Reviewed by James Ives, M.Psych. (Editor)Dec 10 2018Emulating and understanding the human brain is one of the most important challenges for modern technology: on the one hand, the ability to artificially reproduce the processing of brain signals is one of the cornerstones for the development of artificial intelligence, while on the other the understanding of the cognitive processes at the base of the human mind is still far away.And the research published in the prestigious journal Nature Communications by Gianluca Milano and Carlo Ricciardi, PhD student and professor, respectively, of the Applied Science and Technology Department of the Politecnico di Torino, represents a step forward in these directions. In fact, the study entitled “Self-limited single nanowire systems combining all-in-one memristive and neuromorphic functionalities” shows how it is possible to artificially emulate the activity of synapses, i.e. the connections between neurons that regulate the learning processes in our brain, in a single “nanowire” with a diameter thousands of times smaller than that of a hair.Related StoriesNew therapy shows promise in preventing brain damage after traumatic brain injuryPosterior parietal cortex plays crucial role in making decisions, research showsMercy Medical Center adds O-arm imaging system to improve spinal surgery resultsIt is a crystalline nanowire that takes the “memristor”, the electronic device able to artificially reproduce the functions of biological synapses, to a more performing level. Thanks to the use of nanotechnologies, which allow the manipulation of matter at the atomic level, it was for the first time possible to combine into one single device the synaptic functions that were individually emulated through specific devices. For this reason, the nanowire allows an extreme miniaturization of the “memristor”, significantly reducing the complexity and energy consumption of the electronic circuits necessary for the implementation of learning algorithms.Starting from the theorization of the “memristor” in 1971 by Prof. Leon Chua – now visiting professor at the Politecnico di Torino, who was conferred an honorary degree by the University in 2015 – this new technology will not only allow smaller and more performing devices to be created for the implementation of increasingly “intelligent” computers, but is also a significant step forward for the emulation and understanding of the functioning of the brain.”The nanowire memristor – said Carlo Ricciardi – represents a model system for the study of physical and electrochemical phenomena that govern biological synapses at the nanoscale. The work is the result of the collaboration between our research team and the RWTH University of Aachen in Germany, supported by INRiM, the National Institute of Metrological Research, and IIT, the Italian Institute of Technology.” Source: https://www.polito.it/?lang=en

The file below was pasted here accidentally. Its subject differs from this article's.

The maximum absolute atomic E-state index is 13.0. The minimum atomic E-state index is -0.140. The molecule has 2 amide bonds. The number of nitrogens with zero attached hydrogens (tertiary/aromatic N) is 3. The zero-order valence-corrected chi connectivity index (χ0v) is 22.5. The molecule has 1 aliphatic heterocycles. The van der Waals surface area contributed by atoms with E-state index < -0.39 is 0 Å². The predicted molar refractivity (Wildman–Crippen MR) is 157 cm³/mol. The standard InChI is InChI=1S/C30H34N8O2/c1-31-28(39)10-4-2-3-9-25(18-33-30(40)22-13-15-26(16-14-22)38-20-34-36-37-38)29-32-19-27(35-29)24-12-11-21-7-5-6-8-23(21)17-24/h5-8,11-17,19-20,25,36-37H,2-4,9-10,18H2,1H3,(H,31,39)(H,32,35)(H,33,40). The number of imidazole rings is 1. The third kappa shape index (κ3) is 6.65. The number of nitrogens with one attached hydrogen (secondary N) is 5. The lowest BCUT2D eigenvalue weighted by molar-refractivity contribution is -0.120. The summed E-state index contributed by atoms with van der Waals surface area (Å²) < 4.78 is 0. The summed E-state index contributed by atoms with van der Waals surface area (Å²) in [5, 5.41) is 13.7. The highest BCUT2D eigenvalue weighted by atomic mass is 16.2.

Citation: Self-driving cars can’t be perfectly safe – what’s good enough? 3 questions answered (2018, March 27) retrieved 18 July 2019 from https://phys.org/news/2018-03-self-driving-cars-perfectly-safe-good.html On March 19, an Uber self-driving vehicle being tested in Arizona struck and killed Elaine Herzberg, who was walking her bike across the street. This is the first time a self-driving vehicle has killed a pedestrian,and it raises questions about the ethics of developing and testingemerging technologies. Some answers will need to wait until the full investigation is complete. Even so, Nicholas Evans, a philosophy professor at the University of Massachusetts-Lowell who studies the ethics of autonomous vehicles’ decision-making processes, says some questions can be answered now. 1. Could a human driver have avoided this crash?Probably so. It’s easy to think that most people would have trouble seeing a pedestrian crossing a road at night. But what’s already clear about this particular event is that the road was not as dark as the local police chief initially claimed. The chief also originally said Herzberg suddenly stepped out into traffic in front of the car. However, the disturbing and alarming video footage released by Uber and local authorities shows this isn’t true: Rather, Herzberg had already walked across one lane of the two-lane road, and was in the process of continuing the road-crossing when the Uber hit her. (The safety driver also didn’t notice the pedestrian, but video suggests the driver was looking down, not through the windshield.)A normal human driver, someone actively paying attention to the road, would likely have had little problem avoiding Herzberg: With headlights on while traveling 40 mph on an actually dark road, it’s not difficult to avoid obstacles on a straightaway when they’re 100 or more feet ahead, including people or wildlife trying to get across. This crash was avoidable.One tragic implication of that fact is clear: A self-driving car killed a person. But there is a public significance too. At least this one Uber car drove itself on populated streets while unable to perform the crucial safety task of detecting a pedestrian, and braking or steering so as not to hit the person. This article was originally published on The Conversation. Read the original article. Explore further Is it going to stop? Credit: marat marihal/Shutterstock.com This document is subject to copyright. Apart from any fair dealing for the purpose of private study or research, no part may be reproduced without the written permission. The content is provided for information purposes only. In the wake of Herzberg’s death, the safety and reliability of Uber’s self-driving cars has come into question. It’s also worth examining the ethics: Just as Uber has been criticized for exploiting its drivers for profits, the company may arguably be exploiting the driving, riding and walking public for its own research purposes.2. Even if this crash was avoidable, are self-driving cars still generally safer than human-driven cars?Not yet. The death toll on U.S. roads is indeed alarming: approximately 32,000 deaths per year. The federal estimate is that 1.18 people die per 100 million road miles driven by humans. Uber’s cars only drove 3 million miles, however, before their first fatality. It’s not fair to do statistical analysis from a single point of data, but it’s not a great start: Companies should be aiming to make their robots at least as good as humans, if not yet fulfilling the promise of being significantly better.Even if Uber’s autonomous cars were better drivers, the numbers don’t tell the whole story. Of the 32,000 people who die on U.S. roads each year, 5,000 to 6,000 are pedestrians. When aiming for safety improvements, should the goal be to reduce overall deaths – or to put special emphasis on protecting the most vulnerable victims? It’s certainly hypothetically possible to imagine a self-driving car system that cuts overall road deaths in half – to 16,000 – while doubling the pedestrian death rate – to 12,000. Overall, that might seem far better than human drivers – but not from the perspective of people walking along the nation’s roads!My research group has been working to develop ethical decision frameworks for self-driving cars. One potential approach is called “maximin.” Most fundamentally, that way of thinking suggests people designing autonomous vehicles – both physically and in terms of software that runs them – should identify the worst possible outcomes of any decision, even if rare, and work to minimize their effects. Anyone who has been unfortunate enough to be hit by a car both as a pedestrian and while in a vehicle knows that being on foot is far worse. Under maximin, people should design and test cars, among other things, to prioritize pedestrian safety.Maximin probably isn’t the best possible – and certainly isn’t the only – moral decision theory to use. In some cases, the worst outcome could be avoided if a car never pulls out of its driveway! But maximin provides food for thought about how to integrate self-driving cars into daily life. Even if autonomous cars are always evaluated as safer than humans, what counts as “safer” matters very much.3. How much better should self-driving cars be than humans before the public accepts them?Even if people could agree on the ways in which self-driving cars should be safer than humans, it’s not clear that people should be okay with self-driving cars when they first become only barely better than humans. If anything, that’s when tests on city streets should begin.Consider a new drug developed by a pharmaceutical company. The company can’t market it as soon as it’s proven not to kill people who take it. Rather, the drug has to go through a series of tests proving it is effective at treating the symptom or condition it’s intended to. Increasingly, drug tests seek to prove a medication is significantly better than what’s already on the market. People should expect the same with self-driving cars before companies put the public at risk.The crash in Arizona wasn’t just a tragedy. The failure to see a pedestrian in low light was an avoidable basic error for a self-driving car. Autonomous vehicles should be able to do much more than that before they’re allowed to be driven, even in tests, on the open road. Just like pharmaceutical companies, massive technology companies should be required to thoroughly – and ethically – test their systems before their self-driving cars serve or endanger the public. Toyota suspends self-driving car tests after Uber death Provided by The Conversation